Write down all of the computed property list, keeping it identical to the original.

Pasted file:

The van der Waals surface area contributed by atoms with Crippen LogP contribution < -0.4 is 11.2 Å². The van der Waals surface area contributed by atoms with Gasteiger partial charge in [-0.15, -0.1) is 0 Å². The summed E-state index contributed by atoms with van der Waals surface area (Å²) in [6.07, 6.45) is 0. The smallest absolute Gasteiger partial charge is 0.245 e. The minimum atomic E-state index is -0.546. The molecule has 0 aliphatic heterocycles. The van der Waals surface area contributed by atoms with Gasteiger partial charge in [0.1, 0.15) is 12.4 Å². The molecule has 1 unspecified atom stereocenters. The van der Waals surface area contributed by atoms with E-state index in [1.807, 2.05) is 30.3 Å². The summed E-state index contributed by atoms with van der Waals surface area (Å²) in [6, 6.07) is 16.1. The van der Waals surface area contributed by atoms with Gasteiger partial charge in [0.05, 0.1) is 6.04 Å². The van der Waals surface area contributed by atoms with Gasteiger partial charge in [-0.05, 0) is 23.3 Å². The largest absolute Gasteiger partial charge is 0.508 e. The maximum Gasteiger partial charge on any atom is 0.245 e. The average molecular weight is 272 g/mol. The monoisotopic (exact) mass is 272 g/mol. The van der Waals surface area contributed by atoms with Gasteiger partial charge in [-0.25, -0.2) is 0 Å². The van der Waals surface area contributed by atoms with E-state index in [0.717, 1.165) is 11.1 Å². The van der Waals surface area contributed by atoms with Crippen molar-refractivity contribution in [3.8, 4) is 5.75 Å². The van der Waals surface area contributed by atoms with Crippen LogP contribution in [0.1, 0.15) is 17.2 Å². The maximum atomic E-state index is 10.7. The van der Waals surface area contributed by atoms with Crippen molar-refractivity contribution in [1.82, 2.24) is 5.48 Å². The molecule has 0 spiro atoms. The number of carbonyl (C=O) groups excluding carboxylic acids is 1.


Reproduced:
The van der Waals surface area contributed by atoms with Crippen LogP contribution < -0.4 is 11.2 Å². The van der Waals surface area contributed by atoms with Gasteiger partial charge in [-0.15, -0.1) is 0 Å². The summed E-state index contributed by atoms with van der Waals surface area (Å²) in [6.07, 6.45) is 0. The smallest absolute Gasteiger partial charge is 0.245 e. The minimum atomic E-state index is -0.546. The molecule has 0 aliphatic heterocycles. The van der Waals surface area contributed by atoms with Gasteiger partial charge in [0.1, 0.15) is 12.4 Å². The molecule has 1 unspecified atom stereocenters. The van der Waals surface area contributed by atoms with E-state index in [1.807, 2.05) is 30.3 Å². The summed E-state index contributed by atoms with van der Waals surface area (Å²) in [6, 6.07) is 16.1. The van der Waals surface area contributed by atoms with Gasteiger partial charge in [0.05, 0.1) is 6.04 Å². The van der Waals surface area contributed by atoms with Gasteiger partial charge in [-0.05, 0) is 23.3 Å². The largest absolute Gasteiger partial charge is 0.508 e. The maximum Gasteiger partial charge on any atom is 0.245 e. The average molecular weight is 272 g/mol. The monoisotopic (exact) mass is 272 g/mol. The van der Waals surface area contributed by atoms with Gasteiger partial charge in [-0.25, -0.2) is 0 Å². The van der Waals surface area contributed by atoms with E-state index in [0.717, 1.165) is 11.1 Å². The van der Waals surface area contributed by atoms with Crippen molar-refractivity contribution in [3.8, 4) is 5.75 Å². The van der Waals surface area contributed by atoms with Crippen LogP contribution in [0.1, 0.15) is 17.2 Å². The maximum atomic E-state index is 10.7. The van der Waals surface area contributed by atoms with Crippen molar-refractivity contribution in [1.82, 2.24) is 5.48 Å². The molecule has 0 spiro atoms. The number of carbonyl (C=O) groups excluding carboxylic acids is 1.